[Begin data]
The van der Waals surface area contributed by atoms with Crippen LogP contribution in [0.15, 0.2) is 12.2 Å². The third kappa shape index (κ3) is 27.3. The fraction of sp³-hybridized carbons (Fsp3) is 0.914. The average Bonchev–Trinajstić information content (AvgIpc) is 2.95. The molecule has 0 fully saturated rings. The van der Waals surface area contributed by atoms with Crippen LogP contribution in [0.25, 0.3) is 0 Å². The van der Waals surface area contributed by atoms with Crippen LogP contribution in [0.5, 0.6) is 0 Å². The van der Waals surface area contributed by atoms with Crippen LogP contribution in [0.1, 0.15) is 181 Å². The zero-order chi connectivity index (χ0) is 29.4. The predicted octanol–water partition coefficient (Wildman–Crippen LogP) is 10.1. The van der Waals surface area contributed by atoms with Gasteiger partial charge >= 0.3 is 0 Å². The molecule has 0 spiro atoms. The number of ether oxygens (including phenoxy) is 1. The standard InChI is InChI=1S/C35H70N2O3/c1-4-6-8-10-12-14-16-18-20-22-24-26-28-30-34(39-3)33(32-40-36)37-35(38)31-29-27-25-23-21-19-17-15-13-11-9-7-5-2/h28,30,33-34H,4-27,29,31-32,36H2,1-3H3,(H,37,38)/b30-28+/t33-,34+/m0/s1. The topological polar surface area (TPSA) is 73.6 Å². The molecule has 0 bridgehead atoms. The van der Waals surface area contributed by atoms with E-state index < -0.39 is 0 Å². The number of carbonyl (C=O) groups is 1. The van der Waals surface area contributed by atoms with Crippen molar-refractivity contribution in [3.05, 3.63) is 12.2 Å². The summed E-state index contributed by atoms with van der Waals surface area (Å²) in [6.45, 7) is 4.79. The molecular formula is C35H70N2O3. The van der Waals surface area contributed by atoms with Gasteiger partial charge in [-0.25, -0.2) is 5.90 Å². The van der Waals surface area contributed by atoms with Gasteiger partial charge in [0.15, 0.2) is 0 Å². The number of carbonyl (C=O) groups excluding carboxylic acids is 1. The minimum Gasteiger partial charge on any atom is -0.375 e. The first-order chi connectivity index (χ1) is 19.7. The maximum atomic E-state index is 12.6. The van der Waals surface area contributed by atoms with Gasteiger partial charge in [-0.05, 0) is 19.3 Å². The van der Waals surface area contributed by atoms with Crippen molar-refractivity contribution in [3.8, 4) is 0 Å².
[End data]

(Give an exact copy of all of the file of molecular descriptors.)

The van der Waals surface area contributed by atoms with Crippen LogP contribution in [0.15, 0.2) is 12.2 Å². The third kappa shape index (κ3) is 27.3. The fraction of sp³-hybridized carbons (Fsp3) is 0.914. The average Bonchev–Trinajstić information content (AvgIpc) is 2.95. The molecule has 0 fully saturated rings. The van der Waals surface area contributed by atoms with Crippen LogP contribution in [0.25, 0.3) is 0 Å². The van der Waals surface area contributed by atoms with Crippen LogP contribution in [0.5, 0.6) is 0 Å². The van der Waals surface area contributed by atoms with Crippen LogP contribution in [0.1, 0.15) is 181 Å². The zero-order chi connectivity index (χ0) is 29.4. The predicted octanol–water partition coefficient (Wildman–Crippen LogP) is 10.1. The van der Waals surface area contributed by atoms with Gasteiger partial charge >= 0.3 is 0 Å². The molecule has 0 spiro atoms. The number of ether oxygens (including phenoxy) is 1. The standard InChI is InChI=1S/C35H70N2O3/c1-4-6-8-10-12-14-16-18-20-22-24-26-28-30-34(39-3)33(32-40-36)37-35(38)31-29-27-25-23-21-19-17-15-13-11-9-7-5-2/h28,30,33-34H,4-27,29,31-32,36H2,1-3H3,(H,37,38)/b30-28+/t33-,34+/m0/s1. The topological polar surface area (TPSA) is 73.6 Å². The molecule has 0 bridgehead atoms. The van der Waals surface area contributed by atoms with E-state index < -0.39 is 0 Å². The number of carbonyl (C=O) groups is 1. The van der Waals surface area contributed by atoms with Crippen molar-refractivity contribution in [3.05, 3.63) is 12.2 Å². The summed E-state index contributed by atoms with van der Waals surface area (Å²) in [6.45, 7) is 4.79. The molecular formula is C35H70N2O3. The van der Waals surface area contributed by atoms with Gasteiger partial charge in [-0.25, -0.2) is 5.90 Å². The van der Waals surface area contributed by atoms with Gasteiger partial charge in [0.15, 0.2) is 0 Å². The number of carbonyl (C=O) groups excluding carboxylic acids is 1. The minimum Gasteiger partial charge on any atom is -0.375 e. The first-order chi connectivity index (χ1) is 19.7. The maximum atomic E-state index is 12.6. The van der Waals surface area contributed by atoms with Gasteiger partial charge in [-0.05, 0) is 19.3 Å². The van der Waals surface area contributed by atoms with Crippen molar-refractivity contribution in [3.8, 4) is 0 Å².